Ziskin v. Weinberger, 379 F. Supp. 124 (S.D. Ohio 1973)

US District Court for the Southern District of Ohio - 379 F. Supp. 124 (S.D. Ohio 1973)
December 7, 1973

379 F. Supp. 124 (1973)

Sarah ZISKIN, Plaintiff,
Caspar WEINBERGER, Secretary of Health, Education, and Welfare, Defendant.

Civ. A. No. 4292.

United States District Court, S. D. Ohio, W. D.

December 7, 1973.

*125 Jacob A. Myers, Kusworm & Myers, Dayton, Ohio, for plaintiff.

Arthur D. Jackson, Jr., Asst. U. S. Atty., for Wm. Milligan, U. S. Atty. S. D. Ohio, for defendant.



WEINMAN, District Judge.

This is an action pursuant to section 205(g) of the Social Security Act, 42 U.S.C. § 405(g), for review of a final decision of the Secretary of Health, Education, and Welfare that the plaintiff is not entitled to child's insurance benefits under section 202(d) of that Act, 42 U.S.C. § 402(d), as a "disabled child."

The plaintiff filed an application for child's disability insurance benefits on February 17, 1970, on the account of her father, Ben Ziskin, who died on February 27, 1969. She has alleged that she became disabled from the "effects of polio at age 2". The application was denied administratively. The plaintiff requested and was granted a hearing before a hearing examiner of the Bureau of Hearings and Appeals, Social Security Administration. The hearing was held on December 16, 1971. The hearing examiner, before whom the plaintiff and her sister appeared, considered the case de novo, and on December 29, 1971, found that plaintiff was not under a disability starting on or before June 25, 1922, the date she became 18 years of age. This became the final decision of the Secretary of Health, Education, and Welfare when the Appeals Council of the Bureau of Hearings and Appeals approved it on June 27, 1972.

Each party in this case has moved for summary judgment, thereby asserting that he is entitled to prevail in the case as a matter of law, Fed.R. Civ.P. 56. The standard of review *126 this Court must follow in these cases is contained in section 205(g) of the Social Security Act, supra. The final decision of the Secretary must be upheld if examination of the whole administrative record reveals that the decision of the Secretary is based on substantial evidence, Harrison v. Richardson, 448 F.2d 638 (6th Cir. 1971). This means the record must contain such relevant evidence as a reasonable mind might accept as adequate to support a conclusion, Richardson v. Perales, 402 U.S. 389, 91 S. Ct. 1420, 28 L. Ed. 2d 842 (1971). To be substantial, evidence must rise to a higher degree than a mere scintilla, but still may be somewhat less than a preponderance of the evidence, Daniel v. Gardner, 404 F.2d 889 (4th Cir. 1968). With regard to burden of proof, it is plaintiff's initial duty to establish his entitlement to disability benefits under the Act, May v. Gardner, 362 F.2d 616 (6th Cir. 1966). Plaintiff makes out a prima facie case by showing that he is unable to work at his usual occupation. The burden then shifts to the Secretary to produce evidence that will justify a finding that there is available some other kind of substantial gainful employment plaintiff is able to perform, Goad v. Finch, 426 F.2d 1388 (6th Cir. 1970). These are the legal standards which this Court must observe in review of this case.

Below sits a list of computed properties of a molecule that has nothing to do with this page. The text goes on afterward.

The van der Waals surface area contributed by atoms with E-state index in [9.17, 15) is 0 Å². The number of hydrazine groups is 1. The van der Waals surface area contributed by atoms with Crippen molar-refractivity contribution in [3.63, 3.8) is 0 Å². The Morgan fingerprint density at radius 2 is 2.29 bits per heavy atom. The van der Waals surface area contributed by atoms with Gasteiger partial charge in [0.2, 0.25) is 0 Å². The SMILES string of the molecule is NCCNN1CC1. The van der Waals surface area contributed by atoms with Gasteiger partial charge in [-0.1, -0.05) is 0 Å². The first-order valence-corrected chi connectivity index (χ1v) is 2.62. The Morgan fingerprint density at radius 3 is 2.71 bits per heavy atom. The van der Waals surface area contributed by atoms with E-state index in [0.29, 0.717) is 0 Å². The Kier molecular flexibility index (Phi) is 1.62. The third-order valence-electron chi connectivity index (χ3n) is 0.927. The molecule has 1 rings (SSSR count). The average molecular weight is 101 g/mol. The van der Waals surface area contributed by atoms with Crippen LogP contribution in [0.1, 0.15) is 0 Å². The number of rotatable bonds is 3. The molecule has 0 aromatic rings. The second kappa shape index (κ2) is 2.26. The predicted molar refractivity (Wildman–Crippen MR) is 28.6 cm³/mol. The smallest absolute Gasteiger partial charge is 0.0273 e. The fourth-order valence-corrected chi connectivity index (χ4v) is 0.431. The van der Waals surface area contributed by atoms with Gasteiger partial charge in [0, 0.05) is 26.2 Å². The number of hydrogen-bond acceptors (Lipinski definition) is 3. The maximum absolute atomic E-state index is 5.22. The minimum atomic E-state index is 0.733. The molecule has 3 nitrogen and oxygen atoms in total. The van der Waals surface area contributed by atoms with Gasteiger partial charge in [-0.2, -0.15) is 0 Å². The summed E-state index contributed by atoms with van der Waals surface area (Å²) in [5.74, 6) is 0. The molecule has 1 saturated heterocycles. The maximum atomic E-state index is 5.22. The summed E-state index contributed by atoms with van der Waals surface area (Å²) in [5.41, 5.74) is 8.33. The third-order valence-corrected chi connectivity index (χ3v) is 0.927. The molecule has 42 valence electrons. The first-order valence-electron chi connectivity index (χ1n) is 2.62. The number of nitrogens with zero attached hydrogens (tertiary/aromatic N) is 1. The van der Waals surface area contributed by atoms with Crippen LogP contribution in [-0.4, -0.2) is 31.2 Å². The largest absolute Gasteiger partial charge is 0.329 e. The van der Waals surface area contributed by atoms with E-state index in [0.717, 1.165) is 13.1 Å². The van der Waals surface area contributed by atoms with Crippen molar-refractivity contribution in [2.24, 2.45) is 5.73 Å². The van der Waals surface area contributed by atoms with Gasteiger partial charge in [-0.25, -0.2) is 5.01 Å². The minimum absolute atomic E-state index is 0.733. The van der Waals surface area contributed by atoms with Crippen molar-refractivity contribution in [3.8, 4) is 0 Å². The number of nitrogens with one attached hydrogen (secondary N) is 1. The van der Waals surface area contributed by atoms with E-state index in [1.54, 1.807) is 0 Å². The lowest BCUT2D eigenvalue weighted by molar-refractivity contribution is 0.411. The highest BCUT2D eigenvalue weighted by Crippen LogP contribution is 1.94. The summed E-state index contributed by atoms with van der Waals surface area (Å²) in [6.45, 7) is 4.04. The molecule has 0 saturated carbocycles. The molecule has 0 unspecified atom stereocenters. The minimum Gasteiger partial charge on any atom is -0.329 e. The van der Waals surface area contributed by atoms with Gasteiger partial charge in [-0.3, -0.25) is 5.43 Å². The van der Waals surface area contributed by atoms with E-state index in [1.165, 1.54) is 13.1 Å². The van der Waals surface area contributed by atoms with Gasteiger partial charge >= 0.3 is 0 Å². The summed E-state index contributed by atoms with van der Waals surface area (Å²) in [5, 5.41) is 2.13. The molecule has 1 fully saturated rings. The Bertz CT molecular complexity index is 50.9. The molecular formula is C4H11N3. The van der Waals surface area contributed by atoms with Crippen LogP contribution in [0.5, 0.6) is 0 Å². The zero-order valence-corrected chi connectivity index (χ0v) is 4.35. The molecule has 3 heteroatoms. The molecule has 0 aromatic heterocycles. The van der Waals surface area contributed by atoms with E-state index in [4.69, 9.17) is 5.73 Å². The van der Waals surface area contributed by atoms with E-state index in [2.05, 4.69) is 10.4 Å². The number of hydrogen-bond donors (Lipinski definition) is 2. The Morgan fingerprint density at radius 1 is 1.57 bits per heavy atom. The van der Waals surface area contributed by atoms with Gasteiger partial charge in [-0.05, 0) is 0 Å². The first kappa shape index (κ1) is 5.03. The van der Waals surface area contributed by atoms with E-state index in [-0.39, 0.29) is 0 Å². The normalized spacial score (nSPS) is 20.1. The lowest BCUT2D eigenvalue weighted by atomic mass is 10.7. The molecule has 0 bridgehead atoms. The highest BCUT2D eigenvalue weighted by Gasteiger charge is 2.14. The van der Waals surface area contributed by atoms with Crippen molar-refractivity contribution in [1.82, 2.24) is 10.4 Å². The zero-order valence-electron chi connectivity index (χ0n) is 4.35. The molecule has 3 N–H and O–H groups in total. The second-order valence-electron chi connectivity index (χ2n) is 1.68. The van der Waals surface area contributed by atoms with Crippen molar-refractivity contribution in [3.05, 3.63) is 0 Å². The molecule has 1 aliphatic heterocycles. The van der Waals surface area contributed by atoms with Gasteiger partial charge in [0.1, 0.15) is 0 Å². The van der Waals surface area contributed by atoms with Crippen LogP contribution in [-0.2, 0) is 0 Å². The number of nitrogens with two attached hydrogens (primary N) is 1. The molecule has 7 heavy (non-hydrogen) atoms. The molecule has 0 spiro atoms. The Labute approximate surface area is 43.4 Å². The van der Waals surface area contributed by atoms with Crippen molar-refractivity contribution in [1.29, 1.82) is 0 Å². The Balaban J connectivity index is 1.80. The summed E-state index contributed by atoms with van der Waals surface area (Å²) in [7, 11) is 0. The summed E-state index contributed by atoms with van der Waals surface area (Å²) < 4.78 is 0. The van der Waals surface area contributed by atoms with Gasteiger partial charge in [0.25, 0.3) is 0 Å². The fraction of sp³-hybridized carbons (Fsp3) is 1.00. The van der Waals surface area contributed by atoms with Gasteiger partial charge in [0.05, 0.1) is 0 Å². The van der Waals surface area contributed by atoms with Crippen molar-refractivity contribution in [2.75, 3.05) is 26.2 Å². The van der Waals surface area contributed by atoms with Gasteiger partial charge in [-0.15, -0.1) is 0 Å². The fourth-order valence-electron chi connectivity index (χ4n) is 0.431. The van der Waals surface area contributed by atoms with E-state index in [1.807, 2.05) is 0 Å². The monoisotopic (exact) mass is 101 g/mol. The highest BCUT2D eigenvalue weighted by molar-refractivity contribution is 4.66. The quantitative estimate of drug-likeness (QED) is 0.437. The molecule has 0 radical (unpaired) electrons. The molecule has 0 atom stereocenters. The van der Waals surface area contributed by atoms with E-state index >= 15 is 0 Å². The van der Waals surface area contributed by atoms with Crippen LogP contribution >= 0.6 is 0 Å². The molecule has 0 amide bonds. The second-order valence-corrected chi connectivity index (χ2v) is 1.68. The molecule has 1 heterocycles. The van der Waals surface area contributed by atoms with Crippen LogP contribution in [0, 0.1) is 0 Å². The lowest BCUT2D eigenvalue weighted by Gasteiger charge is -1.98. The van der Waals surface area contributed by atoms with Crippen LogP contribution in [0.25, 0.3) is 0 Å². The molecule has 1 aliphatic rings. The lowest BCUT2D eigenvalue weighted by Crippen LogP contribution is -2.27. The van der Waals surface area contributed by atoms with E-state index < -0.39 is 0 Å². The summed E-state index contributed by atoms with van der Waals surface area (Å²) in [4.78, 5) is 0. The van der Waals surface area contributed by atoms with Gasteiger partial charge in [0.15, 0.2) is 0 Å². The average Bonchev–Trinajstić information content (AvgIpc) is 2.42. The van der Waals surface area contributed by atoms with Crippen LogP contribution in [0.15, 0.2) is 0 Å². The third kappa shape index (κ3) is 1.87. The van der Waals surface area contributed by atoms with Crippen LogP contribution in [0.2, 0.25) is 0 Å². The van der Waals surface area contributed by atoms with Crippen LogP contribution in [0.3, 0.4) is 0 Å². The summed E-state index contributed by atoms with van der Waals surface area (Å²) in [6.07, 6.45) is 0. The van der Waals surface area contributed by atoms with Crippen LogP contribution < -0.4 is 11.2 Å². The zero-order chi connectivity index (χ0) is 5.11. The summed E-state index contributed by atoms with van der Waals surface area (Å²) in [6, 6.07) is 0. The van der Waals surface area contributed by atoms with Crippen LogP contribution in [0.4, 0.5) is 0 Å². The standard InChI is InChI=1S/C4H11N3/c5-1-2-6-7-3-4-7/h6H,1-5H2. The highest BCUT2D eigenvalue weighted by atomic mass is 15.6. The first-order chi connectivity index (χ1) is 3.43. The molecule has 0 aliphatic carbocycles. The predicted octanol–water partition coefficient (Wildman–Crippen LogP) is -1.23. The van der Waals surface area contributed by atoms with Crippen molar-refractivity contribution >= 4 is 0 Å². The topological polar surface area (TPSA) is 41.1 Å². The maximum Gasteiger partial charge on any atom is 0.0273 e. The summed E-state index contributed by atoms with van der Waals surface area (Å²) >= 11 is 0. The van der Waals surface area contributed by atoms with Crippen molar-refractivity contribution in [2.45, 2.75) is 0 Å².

The requirements for entitlement to child's insurance benefits appear in section 202(d) of the Act, supra. As specifically pertinent to this case, they provide that an applicant for such benefits who has attained age eighteen (18) and is not a full time student must be "under a disability (as defined in section 223(d)) which began before he attained the age of eighteen. . . ." The "disability" one must show to qualify for child's insurance benefits is defined at section 223(d) of the Act. One must be unable to engage in any substantial work, taking into account his present age, education and work experience before he will be entitled to benefits. The disability must be the result of a medically determinable physical or mental impairment which, inter alia, can be expected to last for a continuous period of not less than twelve months. See generally, 42 U.S.C. §§ 402(d) 416 (i), 423(d). The inherent nature and purpose of the Social Security Act is such that Courts must naturally be disposed to construe it liberally and, if legally proper, in favor of the party seeking its benefits. Lietz v. Flemming, 264 F.2d 311 (6th Cir. 1959). This liberal perspective also applies to the award of children's benefits, the purpose of which is to "provide at least some measure of income and security to those who have lost a wage-earner on whom they depended." Davis v. Richardson, 342 F. Supp. 588 (D.Conn.1972). It is with these legal standards and considerations in mind that the Court now turns to review of the present case.

The plaintiff in this case is the child of a deceased wage-earner. Plaintiff is a woman. She was born in 1904. She underwent surgery on her right foot when she was ten years old and knee surgery when she was fifteen, but her present claim is based on the assertion that she has been disabled since the age of two due to a severe attack of polio which she experienced at that age. The pertinent provision of the Act requires that she be disabled prior to attaining age eighteen. See, 42 U.S.C. § 402(d). The government does not dispute that the plaintiff is presently disabled under the terms of the Act. However, the fact that plaintiff was able to earn a college degree in education and did teach school for a time is proof in the eyes of the government that plaintiff was not disabled prior to age eighteen. But the record must be closely scrutinized to determine whether substantial evidence supports that conclusion. The Code of Federal Regulations, for example, addresses the matter thusly:

"Whether or not an impairment in a particular case involving disability insurance benefits . . . constitutes a disability, . . . is determined from all the facts of that case. *127 Primary consideration is given to the severity of the individual's impairment." (emphasis supplied) 20 C.F.R. § 404.1502(a).